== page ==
WASHINGTON (Reuters) - One independent agency with broad power would do a better job of protecting U.S. food safety than the current piecemeal system, a U.S. lawmaker who oversees food and agriculture said on Tuesday.
Rep. Rosa DeLauro, who chairs the Appropriations subcommittee that oversees the U.S. Department of Agriculture and the Food and Drug Administration, said the food safety system was “fragmented” and needed reform, citing the ongoing investigation of melamine in pet food and livestock feed.
Currently both USDA and FDA monitor food safety.
“I believe it’s time we now move to create a single food agency,” DeLauro said during a telephone news conference. The Connecticut Democrat and Assistant Senate Majority Leader Richard Durbin of Illinois are sponsors of a bill to do that.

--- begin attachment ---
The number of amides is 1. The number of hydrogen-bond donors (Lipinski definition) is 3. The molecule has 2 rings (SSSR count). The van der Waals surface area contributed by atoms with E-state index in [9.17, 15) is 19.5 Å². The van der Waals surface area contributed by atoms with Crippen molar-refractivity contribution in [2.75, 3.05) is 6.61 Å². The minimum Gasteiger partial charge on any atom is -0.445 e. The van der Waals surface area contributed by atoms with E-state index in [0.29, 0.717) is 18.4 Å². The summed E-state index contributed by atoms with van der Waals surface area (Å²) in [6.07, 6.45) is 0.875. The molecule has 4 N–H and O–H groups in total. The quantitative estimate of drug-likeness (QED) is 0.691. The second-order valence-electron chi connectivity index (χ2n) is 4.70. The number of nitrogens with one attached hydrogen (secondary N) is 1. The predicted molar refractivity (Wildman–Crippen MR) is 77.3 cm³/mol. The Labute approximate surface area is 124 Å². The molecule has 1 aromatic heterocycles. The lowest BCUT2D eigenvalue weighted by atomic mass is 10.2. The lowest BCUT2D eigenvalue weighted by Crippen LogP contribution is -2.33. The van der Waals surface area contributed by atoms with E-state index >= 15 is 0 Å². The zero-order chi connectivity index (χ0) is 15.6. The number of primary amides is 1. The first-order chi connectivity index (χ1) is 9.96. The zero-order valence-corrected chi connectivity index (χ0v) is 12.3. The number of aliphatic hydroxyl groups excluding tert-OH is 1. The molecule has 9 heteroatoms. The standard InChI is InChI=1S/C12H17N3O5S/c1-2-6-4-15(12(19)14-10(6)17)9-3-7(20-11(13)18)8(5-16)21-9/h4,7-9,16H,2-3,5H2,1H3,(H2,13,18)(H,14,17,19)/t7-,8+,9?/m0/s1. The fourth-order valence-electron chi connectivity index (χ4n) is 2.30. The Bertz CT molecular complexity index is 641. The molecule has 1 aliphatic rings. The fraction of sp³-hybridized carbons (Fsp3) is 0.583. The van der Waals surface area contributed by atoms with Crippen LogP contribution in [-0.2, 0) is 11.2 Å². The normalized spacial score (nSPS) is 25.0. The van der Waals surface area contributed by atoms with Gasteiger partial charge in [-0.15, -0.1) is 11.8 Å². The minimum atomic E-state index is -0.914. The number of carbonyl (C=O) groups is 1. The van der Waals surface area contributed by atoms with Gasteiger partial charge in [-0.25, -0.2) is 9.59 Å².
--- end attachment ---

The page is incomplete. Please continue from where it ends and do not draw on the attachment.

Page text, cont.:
DeLauro’s colleague Collin Peterson, chairman of the House Agriculture Committee, has suggested that food safety should be consolidated at USDA, but she is not convinced that’s the best way.
DeLauro said “That is not the primary mission” of USDA, which also promotes agricultural products.
She criticized FDA for not being aggressive enough about calling for more inspections of imported foods; she also said the food industry should be encouraged to look for ways to prevent contamination of its products.
DeLauro said FDA has failed to ask for more authority to enforce food standards or to ensure food recalls.
Outside of Capitol Hill, some industry experts echoed DeLauro’s arguments, saying the federal government needs to be more proactive.
“This is not a new story about the need to modernize the system,” said Michael Taylor, a University of Maryland professor, who held food safety offices at USDA and FDA. “We need a system that focuses on prevention.”